SALT LAKE CITY — Congress may have dodged a bullet in January with its last-minute decision to postpone a sequestration until March 1. But according to Jonathan Last, in a column for the Wall Street Journal, there is a far bigger problem facing America.
"Forget the debt ceiling. Forget the fiscal cliff, the sequestration cliff and the entitlement cliff. Those are all just symptoms. What America really faces is a demographic cliff: The root cause of most of our problems is our declining fertility rate," said Last.
In part, Last is commenting about a growing demographic change that is happening and has been happening for years worldwide: Singles, now aging into their middle years, are not forming families.
Research by Eric Klinenberg, author of "Going Solo: The Extraordinary Rise and Surprising Appeal of Living Alone," shows that about 22 percent of American adults were single in 1950. Today, more than 50 percent of adults are single. His research also showed that in 1950, 4 million Americans lived alone, or 10 percent of households. Today, more than 32 million live alone, or 28 percent of households.
The root cause of most of our problems is our declining fertility rate.
In an interview for The New York Times, Klinenberg commented on the reasons more people may be foregoing marriage for the single life: "For young professionals, [being single] is a sign of success and a mark of distinction, a way to gain freedom and experience the anonymity that can make city life so exhilarating."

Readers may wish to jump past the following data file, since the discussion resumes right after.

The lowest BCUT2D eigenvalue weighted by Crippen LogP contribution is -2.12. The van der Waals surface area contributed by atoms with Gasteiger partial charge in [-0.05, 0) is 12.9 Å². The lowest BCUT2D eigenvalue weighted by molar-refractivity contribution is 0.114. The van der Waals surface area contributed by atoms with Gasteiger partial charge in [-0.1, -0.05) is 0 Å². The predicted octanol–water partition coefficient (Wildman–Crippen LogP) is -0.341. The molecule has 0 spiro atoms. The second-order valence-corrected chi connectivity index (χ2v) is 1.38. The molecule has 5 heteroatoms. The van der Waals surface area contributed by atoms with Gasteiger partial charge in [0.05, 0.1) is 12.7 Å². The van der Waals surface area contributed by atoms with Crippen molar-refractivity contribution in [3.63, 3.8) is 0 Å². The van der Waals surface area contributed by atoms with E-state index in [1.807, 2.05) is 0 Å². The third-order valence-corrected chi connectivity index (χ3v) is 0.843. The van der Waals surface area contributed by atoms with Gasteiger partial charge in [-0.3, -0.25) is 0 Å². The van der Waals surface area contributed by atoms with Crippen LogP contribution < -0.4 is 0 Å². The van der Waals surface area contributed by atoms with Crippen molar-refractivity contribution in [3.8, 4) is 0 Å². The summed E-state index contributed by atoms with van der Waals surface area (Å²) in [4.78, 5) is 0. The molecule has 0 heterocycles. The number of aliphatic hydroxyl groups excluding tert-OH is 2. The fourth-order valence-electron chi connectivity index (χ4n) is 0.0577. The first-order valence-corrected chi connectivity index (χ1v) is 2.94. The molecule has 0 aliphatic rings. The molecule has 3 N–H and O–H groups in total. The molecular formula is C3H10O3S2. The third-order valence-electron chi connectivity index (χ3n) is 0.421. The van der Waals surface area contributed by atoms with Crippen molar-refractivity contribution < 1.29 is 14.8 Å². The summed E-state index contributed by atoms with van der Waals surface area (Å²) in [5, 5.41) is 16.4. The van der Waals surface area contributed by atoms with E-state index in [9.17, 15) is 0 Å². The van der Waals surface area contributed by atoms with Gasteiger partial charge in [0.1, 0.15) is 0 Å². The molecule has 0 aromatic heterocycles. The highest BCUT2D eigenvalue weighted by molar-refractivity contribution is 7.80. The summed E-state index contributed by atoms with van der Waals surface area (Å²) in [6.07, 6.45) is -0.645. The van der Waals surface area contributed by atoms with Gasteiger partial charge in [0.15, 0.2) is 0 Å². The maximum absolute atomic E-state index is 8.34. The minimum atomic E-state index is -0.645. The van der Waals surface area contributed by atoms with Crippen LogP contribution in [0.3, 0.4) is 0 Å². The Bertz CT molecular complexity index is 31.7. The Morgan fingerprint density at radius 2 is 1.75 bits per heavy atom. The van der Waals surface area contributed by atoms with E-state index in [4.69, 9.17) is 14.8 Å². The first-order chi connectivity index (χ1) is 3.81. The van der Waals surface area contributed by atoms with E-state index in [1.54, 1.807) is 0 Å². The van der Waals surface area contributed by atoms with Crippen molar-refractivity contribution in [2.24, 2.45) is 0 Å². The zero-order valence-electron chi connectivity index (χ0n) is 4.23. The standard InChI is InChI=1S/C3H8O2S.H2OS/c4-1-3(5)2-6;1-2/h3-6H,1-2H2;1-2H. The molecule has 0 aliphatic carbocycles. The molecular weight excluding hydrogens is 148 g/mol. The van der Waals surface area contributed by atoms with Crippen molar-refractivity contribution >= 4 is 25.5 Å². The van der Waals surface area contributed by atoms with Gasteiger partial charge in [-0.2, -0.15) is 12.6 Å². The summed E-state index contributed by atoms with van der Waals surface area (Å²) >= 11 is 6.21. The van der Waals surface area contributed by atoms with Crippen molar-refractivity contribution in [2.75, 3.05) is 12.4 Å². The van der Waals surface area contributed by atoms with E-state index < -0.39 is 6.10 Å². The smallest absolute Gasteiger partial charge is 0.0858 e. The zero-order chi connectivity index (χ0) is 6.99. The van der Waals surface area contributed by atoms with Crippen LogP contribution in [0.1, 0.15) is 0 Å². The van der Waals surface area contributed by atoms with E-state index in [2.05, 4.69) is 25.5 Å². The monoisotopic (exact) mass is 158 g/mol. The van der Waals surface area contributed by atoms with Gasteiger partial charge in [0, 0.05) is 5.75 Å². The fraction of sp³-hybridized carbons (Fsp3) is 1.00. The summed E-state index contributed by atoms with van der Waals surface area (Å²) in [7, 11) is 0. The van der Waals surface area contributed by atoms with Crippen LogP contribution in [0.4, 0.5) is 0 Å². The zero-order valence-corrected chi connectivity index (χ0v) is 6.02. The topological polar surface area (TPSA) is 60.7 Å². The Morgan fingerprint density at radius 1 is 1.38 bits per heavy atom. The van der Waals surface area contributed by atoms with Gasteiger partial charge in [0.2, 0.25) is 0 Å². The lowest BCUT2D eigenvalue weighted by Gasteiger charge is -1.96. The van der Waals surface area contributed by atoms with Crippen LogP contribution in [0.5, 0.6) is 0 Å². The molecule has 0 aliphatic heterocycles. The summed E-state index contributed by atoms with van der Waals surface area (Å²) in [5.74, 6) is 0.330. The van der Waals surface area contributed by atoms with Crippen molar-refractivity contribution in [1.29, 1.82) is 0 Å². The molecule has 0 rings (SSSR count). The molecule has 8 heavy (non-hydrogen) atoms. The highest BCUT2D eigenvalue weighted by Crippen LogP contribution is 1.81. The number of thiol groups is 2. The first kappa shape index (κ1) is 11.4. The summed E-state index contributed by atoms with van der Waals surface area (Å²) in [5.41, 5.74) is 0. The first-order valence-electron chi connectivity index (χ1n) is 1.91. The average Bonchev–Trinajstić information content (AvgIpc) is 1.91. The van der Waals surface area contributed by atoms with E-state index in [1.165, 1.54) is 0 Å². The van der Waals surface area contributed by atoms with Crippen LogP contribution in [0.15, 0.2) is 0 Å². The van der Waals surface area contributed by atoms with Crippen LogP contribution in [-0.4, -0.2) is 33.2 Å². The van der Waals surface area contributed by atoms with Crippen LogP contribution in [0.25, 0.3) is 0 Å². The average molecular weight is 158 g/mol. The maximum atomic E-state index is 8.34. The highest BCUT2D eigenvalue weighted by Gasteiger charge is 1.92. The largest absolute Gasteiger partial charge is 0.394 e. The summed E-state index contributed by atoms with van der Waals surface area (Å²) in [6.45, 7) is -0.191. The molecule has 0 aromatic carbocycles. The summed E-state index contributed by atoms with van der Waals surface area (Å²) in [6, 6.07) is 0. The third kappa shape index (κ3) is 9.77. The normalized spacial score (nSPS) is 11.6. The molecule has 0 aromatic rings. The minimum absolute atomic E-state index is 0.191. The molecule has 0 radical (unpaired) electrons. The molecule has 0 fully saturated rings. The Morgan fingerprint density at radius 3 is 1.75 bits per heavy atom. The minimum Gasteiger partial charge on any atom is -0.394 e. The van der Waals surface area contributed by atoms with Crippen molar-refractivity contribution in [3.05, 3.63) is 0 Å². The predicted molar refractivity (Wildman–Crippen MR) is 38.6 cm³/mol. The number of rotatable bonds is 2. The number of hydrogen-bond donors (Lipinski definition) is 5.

However, singles chasing an "exhilarating" lifestyle, may not understand the long-term social repercussions.
A recent Deseret News article by Eric Schulzke analyzed the social costs of this shifting demographic. Schulzke clarified that there are "shattering implications for societies that fail to adequately replace one generation with another. The difficulty … is that modern societies place the burden of each retired generation on those currently working."
Similarly, Last explains, "The nation's falling fertility rate underlies many of our most difficult problems. Once a country's fertility rate falls consistently below replacement, its age profile begins to shift. You get more old people than young people. And eventually, as the bloated cohort of old people dies off, population begins to contract. This dual problem — a population that is disproportionately old and shrinking overall — has enormous economic, political and cultural consequences."
One of those consequences could be an inability to care for an aging population as the working population shrinks: At about 16 percent today, the population 65 or older could reach 25 percent by 2030, straining resources both at home and in the government.
Perhaps no country has been witness to those consequences like China, which has for more than three decades implemented a one-child policy. As a result, Chinese women have a fertility rate of 1.54 — a fertility rate is the number of children an average woman bears over the course of her lifetime. "Here in America," Last comments, "white, college-educated women—a good proxy for the middle class — have a fertility rate of 1.6." America has, in effect, its own one child policy. But unlike Chinese women, we have chosen it for ourselves.